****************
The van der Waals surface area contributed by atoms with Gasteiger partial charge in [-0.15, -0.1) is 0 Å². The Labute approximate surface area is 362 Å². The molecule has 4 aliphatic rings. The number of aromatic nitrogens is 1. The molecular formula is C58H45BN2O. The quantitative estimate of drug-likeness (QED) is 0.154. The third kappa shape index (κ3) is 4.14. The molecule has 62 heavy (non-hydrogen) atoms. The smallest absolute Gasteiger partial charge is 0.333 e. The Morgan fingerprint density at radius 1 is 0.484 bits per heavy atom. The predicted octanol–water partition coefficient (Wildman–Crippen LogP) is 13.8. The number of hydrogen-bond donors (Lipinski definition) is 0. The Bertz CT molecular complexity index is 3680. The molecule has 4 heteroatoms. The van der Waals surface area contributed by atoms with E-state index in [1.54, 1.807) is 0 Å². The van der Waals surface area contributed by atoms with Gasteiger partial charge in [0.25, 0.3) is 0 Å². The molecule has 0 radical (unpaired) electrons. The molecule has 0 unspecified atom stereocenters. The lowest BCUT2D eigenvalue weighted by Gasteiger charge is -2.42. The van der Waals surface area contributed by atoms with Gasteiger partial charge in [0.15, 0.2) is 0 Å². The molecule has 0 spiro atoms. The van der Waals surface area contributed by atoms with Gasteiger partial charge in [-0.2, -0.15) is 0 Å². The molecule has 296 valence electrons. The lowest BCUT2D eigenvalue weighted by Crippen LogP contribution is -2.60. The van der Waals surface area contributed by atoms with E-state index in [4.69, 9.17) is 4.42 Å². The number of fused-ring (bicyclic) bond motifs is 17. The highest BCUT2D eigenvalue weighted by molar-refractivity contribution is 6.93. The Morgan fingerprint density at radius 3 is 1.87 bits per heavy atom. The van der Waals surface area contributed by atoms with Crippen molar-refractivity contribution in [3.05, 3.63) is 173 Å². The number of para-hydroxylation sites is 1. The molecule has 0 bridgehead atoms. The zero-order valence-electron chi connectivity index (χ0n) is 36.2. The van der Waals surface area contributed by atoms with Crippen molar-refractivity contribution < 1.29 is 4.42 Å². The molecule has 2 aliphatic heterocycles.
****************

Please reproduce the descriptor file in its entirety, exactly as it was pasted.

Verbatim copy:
The van der Waals surface area contributed by atoms with Gasteiger partial charge in [-0.15, -0.1) is 0 Å². The Labute approximate surface area is 362 Å². The molecule has 4 aliphatic rings. The number of aromatic nitrogens is 1. The molecular formula is C58H45BN2O. The quantitative estimate of drug-likeness (QED) is 0.154. The third kappa shape index (κ3) is 4.14. The molecule has 62 heavy (non-hydrogen) atoms. The smallest absolute Gasteiger partial charge is 0.333 e. The Morgan fingerprint density at radius 1 is 0.484 bits per heavy atom. The predicted octanol–water partition coefficient (Wildman–Crippen LogP) is 13.8. The number of hydrogen-bond donors (Lipinski definition) is 0. The Bertz CT molecular complexity index is 3680. The molecule has 4 heteroatoms. The van der Waals surface area contributed by atoms with E-state index in [1.54, 1.807) is 0 Å². The van der Waals surface area contributed by atoms with Gasteiger partial charge in [0.25, 0.3) is 0 Å². The molecule has 0 radical (unpaired) electrons. The molecule has 0 unspecified atom stereocenters. The lowest BCUT2D eigenvalue weighted by Gasteiger charge is -2.42. The van der Waals surface area contributed by atoms with Gasteiger partial charge in [0.15, 0.2) is 0 Å². The molecule has 0 spiro atoms. The van der Waals surface area contributed by atoms with Gasteiger partial charge in [-0.2, -0.15) is 0 Å². The molecule has 296 valence electrons. The lowest BCUT2D eigenvalue weighted by Crippen LogP contribution is -2.60. The van der Waals surface area contributed by atoms with E-state index in [4.69, 9.17) is 4.42 Å². The number of fused-ring (bicyclic) bond motifs is 17. The highest BCUT2D eigenvalue weighted by molar-refractivity contribution is 6.93. The Morgan fingerprint density at radius 3 is 1.87 bits per heavy atom. The van der Waals surface area contributed by atoms with Crippen molar-refractivity contribution in [3.05, 3.63) is 173 Å². The number of para-hydroxylation sites is 1. The molecule has 0 bridgehead atoms. The zero-order valence-electron chi connectivity index (χ0n) is 36.2. The van der Waals surface area contributed by atoms with Crippen molar-refractivity contribution < 1.29 is 4.42 Å². The molecule has 2 aliphatic heterocycles.